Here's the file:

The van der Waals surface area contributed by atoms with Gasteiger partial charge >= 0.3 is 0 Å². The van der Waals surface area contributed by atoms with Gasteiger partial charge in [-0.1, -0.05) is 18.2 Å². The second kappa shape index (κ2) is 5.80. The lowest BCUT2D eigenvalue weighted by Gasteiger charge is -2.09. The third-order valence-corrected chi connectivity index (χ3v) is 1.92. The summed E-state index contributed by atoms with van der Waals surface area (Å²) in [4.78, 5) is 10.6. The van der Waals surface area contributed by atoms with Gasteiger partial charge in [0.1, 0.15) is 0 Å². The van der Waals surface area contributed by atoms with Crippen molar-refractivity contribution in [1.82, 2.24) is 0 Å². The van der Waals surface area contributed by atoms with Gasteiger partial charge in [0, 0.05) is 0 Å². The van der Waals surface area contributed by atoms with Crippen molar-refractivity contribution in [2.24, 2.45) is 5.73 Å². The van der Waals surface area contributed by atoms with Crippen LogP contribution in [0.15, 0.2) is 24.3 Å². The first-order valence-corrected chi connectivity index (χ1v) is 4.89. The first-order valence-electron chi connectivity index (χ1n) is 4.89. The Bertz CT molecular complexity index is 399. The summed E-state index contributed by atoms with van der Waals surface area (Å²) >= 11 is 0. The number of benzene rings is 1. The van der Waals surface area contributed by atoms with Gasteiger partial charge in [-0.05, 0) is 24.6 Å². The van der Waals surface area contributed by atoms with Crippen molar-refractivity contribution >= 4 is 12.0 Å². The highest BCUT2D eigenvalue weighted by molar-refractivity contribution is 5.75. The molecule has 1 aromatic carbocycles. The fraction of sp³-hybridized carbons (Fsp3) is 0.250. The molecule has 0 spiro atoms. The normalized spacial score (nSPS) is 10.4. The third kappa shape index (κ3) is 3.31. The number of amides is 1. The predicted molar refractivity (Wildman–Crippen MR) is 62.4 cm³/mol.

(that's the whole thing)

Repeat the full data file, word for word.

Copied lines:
The van der Waals surface area contributed by atoms with Gasteiger partial charge >= 0.3 is 0 Å². The van der Waals surface area contributed by atoms with Gasteiger partial charge in [-0.1, -0.05) is 18.2 Å². The second kappa shape index (κ2) is 5.80. The lowest BCUT2D eigenvalue weighted by Gasteiger charge is -2.09. The third-order valence-corrected chi connectivity index (χ3v) is 1.92. The summed E-state index contributed by atoms with van der Waals surface area (Å²) in [4.78, 5) is 10.6. The van der Waals surface area contributed by atoms with Gasteiger partial charge in [0.1, 0.15) is 0 Å². The van der Waals surface area contributed by atoms with Crippen molar-refractivity contribution in [1.82, 2.24) is 0 Å². The van der Waals surface area contributed by atoms with Gasteiger partial charge in [0, 0.05) is 0 Å². The van der Waals surface area contributed by atoms with Crippen molar-refractivity contribution in [2.24, 2.45) is 5.73 Å². The van der Waals surface area contributed by atoms with Crippen LogP contribution in [0.15, 0.2) is 24.3 Å². The first-order valence-corrected chi connectivity index (χ1v) is 4.89. The first-order valence-electron chi connectivity index (χ1n) is 4.89. The Bertz CT molecular complexity index is 399. The summed E-state index contributed by atoms with van der Waals surface area (Å²) >= 11 is 0. The number of benzene rings is 1. The van der Waals surface area contributed by atoms with Gasteiger partial charge in [-0.05, 0) is 24.6 Å². The van der Waals surface area contributed by atoms with Crippen molar-refractivity contribution >= 4 is 12.0 Å². The highest BCUT2D eigenvalue weighted by molar-refractivity contribution is 5.75. The molecule has 1 aromatic carbocycles. The fraction of sp³-hybridized carbons (Fsp3) is 0.250. The molecule has 0 spiro atoms. The normalized spacial score (nSPS) is 10.4. The third kappa shape index (κ3) is 3.31. The number of amides is 1. The predicted molar refractivity (Wildman–Crippen MR) is 62.4 cm³/mol.